These questions are concerning transparency around maintenance works contracts in ACT strata. Should strata managers and committee members declare conflicts of interest? Can the term ‘commercial in confidence’ stop lot owners from being able to view contracts?
Table of Contents:
- QUESTION: Are there any requirement in the Act for the Managing Agent to formally declare any interest/conflict of interest when it comes to the appointment of contractors for services to the Owners Corporation?
- QUESTION: Our Executive Committee has signed a Contract with a project manager to undertake major roof works on behalf of the Owners Corporation. We have been told the contract is “Commercial in Confidence” and that only the Executive Committee are able to see it. Why?
Question: Are there any requirement in the Act for the Managing Agent to formally declare any interest/conflict of interest when it comes to the appointment of contractors for services to the Owners Corporation?
Are there any requirement in the Act for the Managing Agent to formally declare any interest/conflict of interest, when it comes to the appointment of contractors for services to the OC?
I’ve found that many Strata Management companies and Strata Managers have integrated their business model with the associated services providers (maintenance, gardening, cleaning, etc) or they have relatives/associates involved in these supporting businesses.
How can the Owners Corporation manage the risk and ensure independence of the Managing Agent?
Answer: If the manager discloses any affiliation to a contractor or service provider then this should discharge “conflict of interest” concerns.
In the ACT the Manager is bound by the Code of Conduct as noted in the legislation. If the manager is a member of the SCA then there is a Code of Conduct relating to membership of that body.
If the manager discloses any affiliation to a contractor or service provider then this should discharge “conflict of interest” concerns.
The majority of agents do act in the best interests of their schemes. If the owners have concerns then they can obtain quotes or request the manager to obtain additional.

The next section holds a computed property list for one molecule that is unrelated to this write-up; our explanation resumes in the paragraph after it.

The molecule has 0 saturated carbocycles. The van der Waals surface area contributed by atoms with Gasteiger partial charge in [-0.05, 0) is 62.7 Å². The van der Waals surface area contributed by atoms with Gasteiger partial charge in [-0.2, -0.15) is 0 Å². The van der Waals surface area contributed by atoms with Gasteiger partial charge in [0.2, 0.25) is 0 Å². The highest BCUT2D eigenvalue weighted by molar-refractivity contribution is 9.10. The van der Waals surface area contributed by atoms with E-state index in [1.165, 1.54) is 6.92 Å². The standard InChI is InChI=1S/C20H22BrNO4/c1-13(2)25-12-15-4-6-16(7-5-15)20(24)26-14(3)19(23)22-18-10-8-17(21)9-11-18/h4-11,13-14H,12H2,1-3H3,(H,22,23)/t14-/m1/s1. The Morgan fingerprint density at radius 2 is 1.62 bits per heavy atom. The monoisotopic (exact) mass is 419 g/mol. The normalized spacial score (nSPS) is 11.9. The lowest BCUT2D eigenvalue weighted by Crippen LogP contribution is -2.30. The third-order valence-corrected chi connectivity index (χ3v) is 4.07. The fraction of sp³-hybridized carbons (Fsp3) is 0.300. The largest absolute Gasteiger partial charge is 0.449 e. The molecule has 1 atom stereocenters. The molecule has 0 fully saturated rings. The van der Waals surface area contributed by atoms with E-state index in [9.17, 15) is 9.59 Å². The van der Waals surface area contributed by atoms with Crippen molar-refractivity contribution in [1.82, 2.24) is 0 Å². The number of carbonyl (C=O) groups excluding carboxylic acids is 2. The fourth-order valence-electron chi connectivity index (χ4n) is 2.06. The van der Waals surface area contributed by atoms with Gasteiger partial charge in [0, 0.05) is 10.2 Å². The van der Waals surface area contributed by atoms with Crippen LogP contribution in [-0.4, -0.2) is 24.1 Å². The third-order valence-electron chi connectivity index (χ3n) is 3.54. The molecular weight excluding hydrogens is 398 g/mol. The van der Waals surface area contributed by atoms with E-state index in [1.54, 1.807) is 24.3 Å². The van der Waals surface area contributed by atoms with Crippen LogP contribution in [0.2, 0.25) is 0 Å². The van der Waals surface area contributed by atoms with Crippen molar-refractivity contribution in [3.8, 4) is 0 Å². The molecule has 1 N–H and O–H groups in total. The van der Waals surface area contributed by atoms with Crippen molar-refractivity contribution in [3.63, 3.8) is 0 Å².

We also note that owners and/or committee members should also declare “conflict of interests”>
Managers—code of conduct
- Knowledge of Act and code
A manager must have a good working knowledge and understanding of the Act, including this code, as relevant to the manager’s functions.
- Honesty, fairness and professionalism
- A manager must act honestly, fairly and professionally in exercising the manager’s functions.
- A manager must not try to unfairly influence the outcome of an election for the owners corporation executive committee.
- Skill, care and diligence
A manager must exercise reasonable skill, care and diligence in exercising the manager’s functions.
- Acting in owners corporation’s best interests
A manager must act in the best interests of the owners corporation unless it is unlawful to do so.
- Keeping owners corporation informed of developments
A manager must keep the owners corporation informed of any significant development or issue about an activity carried out for the owners corporation.
- Ensuring employees comply with Act and code
A manager must take reasonable steps to ensure that the manager’s employees comply with the Act, including this code, when exercising the manager’s functions.
- Fraudulent or misleading conduct
A manager must not engage in fraudulent or misleading conduct in exercising the manager’s functions.
- Unconscionable conduct
A manager must not engage in unconscionable conduct in carrying out the manager’s functions.
- taking unfair advantage of the manager’s superior knowledge relative to the owners corporation
- requiring the owners corporation to comply with conditions that are unlawful or not reasonably necessary
- improperly using the executive member’s position on the executive committee to gain, directly or indirectly, an advantage personally or for someone else
- exerting undue influence on, or using unfair tactics against, the owners corporation or the owner of a unit in the units plan
- Conflict of duty or interest
A manager for an owners corporation (the first corporation) must not accept an engagement for another owners corporation if accepting the engagement may place the manager’s duty to, or the interests of, the first corporation in conflict with the manager’s duty to, or the interests of, the other owners corporation.
- Goods and services to be supplied at competitive prices
A manager must take reasonable steps to ensure the goods and services the manager gets for, or supplies to, the owners corporation are obtained or supplied at competitive prices.
This post appears in Strata News #450.